Portman, Carper Unveil Report on Cost of Overdose Reversal Treatment

The Senate’s Permanent Subcommittee on Investigations has released a new report examining the price increase of naloxone auto-injector EVZIO by drug company Kaléo. According to the report, Kaléo raised the price of EVZIO by more than 600 percent, from $575 in 2014 to $4,100 in 2017. The price increase has cost the Medicare and Medicaid programs more than $142 million over the past four years. The report, which was led by Subcommittee Chairman Rob Portman (R-Ohio) and Ranking Member Tom Carper (D-Del.), states that Kaléo exploited the opioid crisis in its decision to raise the price of EVZIO, and that the company encouraged physicians to attest that the treatment was medically necessary, thus ensuring that it would be covered by Medicare and Medicaid despite the existence of cheaper alternatives. Kaléo has stated that EVZIO was provided to patients free of charge if their insurance did not cover the drug, and that it has never turned a profit on EVZIO.

Senators Question Role of Insurers in Cost of Insulin

Sens. Susan Collins (R-Maine) and Jeanne Shaheen (D-N.H.) have written to United Healthcare, Anthem, and Aetna raising questions about rebates and how insulin prices are set. According to the letter, insulin prices have risen 240 percent over the last decade. Collins and Shaheen pose seven questions to each of the companies regarding the insulin supply chain and the role insurance plans play in promoting affordable access to diabetes treatment. The lawmakers request a response by Dec. 14.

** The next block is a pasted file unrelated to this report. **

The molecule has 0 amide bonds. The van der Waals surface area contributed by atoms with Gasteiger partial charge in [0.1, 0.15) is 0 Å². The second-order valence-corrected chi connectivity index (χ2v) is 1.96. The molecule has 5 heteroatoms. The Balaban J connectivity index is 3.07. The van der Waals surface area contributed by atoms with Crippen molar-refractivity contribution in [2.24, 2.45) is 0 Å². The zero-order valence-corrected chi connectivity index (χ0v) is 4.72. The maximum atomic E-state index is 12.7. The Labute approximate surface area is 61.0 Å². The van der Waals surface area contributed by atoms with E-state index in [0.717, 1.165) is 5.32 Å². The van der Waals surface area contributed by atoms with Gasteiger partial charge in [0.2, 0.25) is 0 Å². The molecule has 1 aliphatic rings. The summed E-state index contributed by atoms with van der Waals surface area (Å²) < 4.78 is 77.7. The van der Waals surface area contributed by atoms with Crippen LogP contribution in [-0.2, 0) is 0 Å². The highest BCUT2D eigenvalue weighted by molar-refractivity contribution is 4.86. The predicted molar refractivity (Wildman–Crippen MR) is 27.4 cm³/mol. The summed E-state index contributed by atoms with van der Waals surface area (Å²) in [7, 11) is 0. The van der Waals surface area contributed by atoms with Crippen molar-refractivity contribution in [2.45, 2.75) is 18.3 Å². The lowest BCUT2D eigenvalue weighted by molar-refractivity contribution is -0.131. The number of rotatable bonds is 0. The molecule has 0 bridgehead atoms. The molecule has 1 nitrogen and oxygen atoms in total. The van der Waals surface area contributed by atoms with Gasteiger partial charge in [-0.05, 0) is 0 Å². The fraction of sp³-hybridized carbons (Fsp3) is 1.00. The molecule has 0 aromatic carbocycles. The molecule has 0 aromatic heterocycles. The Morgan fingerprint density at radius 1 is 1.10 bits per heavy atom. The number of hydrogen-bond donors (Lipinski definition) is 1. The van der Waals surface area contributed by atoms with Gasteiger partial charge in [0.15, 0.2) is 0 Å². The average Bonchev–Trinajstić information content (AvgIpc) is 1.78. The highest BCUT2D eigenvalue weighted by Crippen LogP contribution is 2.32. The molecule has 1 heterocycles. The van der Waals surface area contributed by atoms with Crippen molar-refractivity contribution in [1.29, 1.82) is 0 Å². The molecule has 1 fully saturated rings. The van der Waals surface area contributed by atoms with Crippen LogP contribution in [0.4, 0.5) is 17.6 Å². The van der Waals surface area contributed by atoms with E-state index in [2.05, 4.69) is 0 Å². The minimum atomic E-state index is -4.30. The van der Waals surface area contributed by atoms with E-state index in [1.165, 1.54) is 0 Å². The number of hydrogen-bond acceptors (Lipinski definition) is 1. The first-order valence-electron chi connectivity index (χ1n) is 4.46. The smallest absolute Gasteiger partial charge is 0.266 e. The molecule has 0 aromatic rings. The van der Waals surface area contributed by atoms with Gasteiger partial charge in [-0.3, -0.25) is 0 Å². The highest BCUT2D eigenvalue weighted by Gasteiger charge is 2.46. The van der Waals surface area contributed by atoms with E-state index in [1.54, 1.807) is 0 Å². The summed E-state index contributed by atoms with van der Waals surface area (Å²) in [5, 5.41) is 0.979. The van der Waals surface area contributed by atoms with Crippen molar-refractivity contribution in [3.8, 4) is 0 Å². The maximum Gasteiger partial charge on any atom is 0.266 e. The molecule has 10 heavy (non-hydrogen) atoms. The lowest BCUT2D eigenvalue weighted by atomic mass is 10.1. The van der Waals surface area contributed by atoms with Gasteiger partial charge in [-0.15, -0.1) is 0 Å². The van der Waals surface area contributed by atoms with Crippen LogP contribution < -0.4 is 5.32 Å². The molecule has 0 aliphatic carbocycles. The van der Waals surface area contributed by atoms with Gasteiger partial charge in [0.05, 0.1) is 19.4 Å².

Additional Race Called for 2018 Midterm Elections

Salt Lake County Mayor Ben McAdams (D) defeated incumbent Rep. Mia Love (R) by fewer than 700 votes in the race for Utah’s 4th Congressional District.

GAO Releases Report on MCO Encounter Data Reliability

The Government Accountability Office (GAO) has released a new report making recommendations to the Centers for Medicare and Medicaid Services (CMS) to ensure regulatory compliance by states with regard to Medicaid managed care organization (MCO) encounter data reliability. The report is a consequence of questions raised by members of the House Energy and Commerce Committee. While the GAO found that all eight states sampled in the report checked MCO-submitted encounter data for reasonableness, the agency asserts that CMS has not provided adequate information on the circumstances under which federal match funds would be deferred or disallowed as a result of data submissions that do not comply with CMS standards. The GAO also found that CMS has only provided limited information on how states should comply with newer regulatory requirements that entail independent audits and annual assessments of state encounter data. The agency recommends that CMS outline the required scope and methodology of audits and annual encounter data assessments.

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